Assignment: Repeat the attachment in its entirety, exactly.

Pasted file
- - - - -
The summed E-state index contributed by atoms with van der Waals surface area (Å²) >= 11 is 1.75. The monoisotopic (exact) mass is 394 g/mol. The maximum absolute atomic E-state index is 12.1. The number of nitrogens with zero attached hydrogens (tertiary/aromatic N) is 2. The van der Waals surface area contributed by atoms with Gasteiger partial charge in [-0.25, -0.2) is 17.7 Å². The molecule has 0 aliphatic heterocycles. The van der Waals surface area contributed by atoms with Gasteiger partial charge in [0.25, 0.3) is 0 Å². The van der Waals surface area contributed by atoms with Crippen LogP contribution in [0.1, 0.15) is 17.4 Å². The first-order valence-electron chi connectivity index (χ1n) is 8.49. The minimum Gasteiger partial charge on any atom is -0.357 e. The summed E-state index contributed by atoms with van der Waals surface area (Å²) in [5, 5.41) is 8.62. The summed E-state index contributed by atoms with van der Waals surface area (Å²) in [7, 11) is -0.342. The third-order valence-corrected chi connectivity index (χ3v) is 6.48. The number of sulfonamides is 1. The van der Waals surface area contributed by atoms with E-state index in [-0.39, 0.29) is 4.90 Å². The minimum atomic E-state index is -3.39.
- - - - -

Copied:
The summed E-state index contributed by atoms with van der Waals surface area (Å²) >= 11 is 1.75. The monoisotopic (exact) mass is 394 g/mol. The maximum absolute atomic E-state index is 12.1. The number of nitrogens with zero attached hydrogens (tertiary/aromatic N) is 2. The van der Waals surface area contributed by atoms with Gasteiger partial charge in [-0.25, -0.2) is 17.7 Å². The molecule has 0 aliphatic heterocycles. The van der Waals surface area contributed by atoms with Gasteiger partial charge in [0.25, 0.3) is 0 Å². The van der Waals surface area contributed by atoms with Crippen LogP contribution in [0.1, 0.15) is 17.4 Å². The first-order valence-electron chi connectivity index (χ1n) is 8.49. The minimum Gasteiger partial charge on any atom is -0.357 e. The summed E-state index contributed by atoms with van der Waals surface area (Å²) in [5, 5.41) is 8.62. The summed E-state index contributed by atoms with van der Waals surface area (Å²) in [7, 11) is -0.342. The third-order valence-corrected chi connectivity index (χ3v) is 6.48. The number of sulfonamides is 1. The van der Waals surface area contributed by atoms with E-state index in [-0.39, 0.29) is 4.90 Å². The minimum atomic E-state index is -3.39.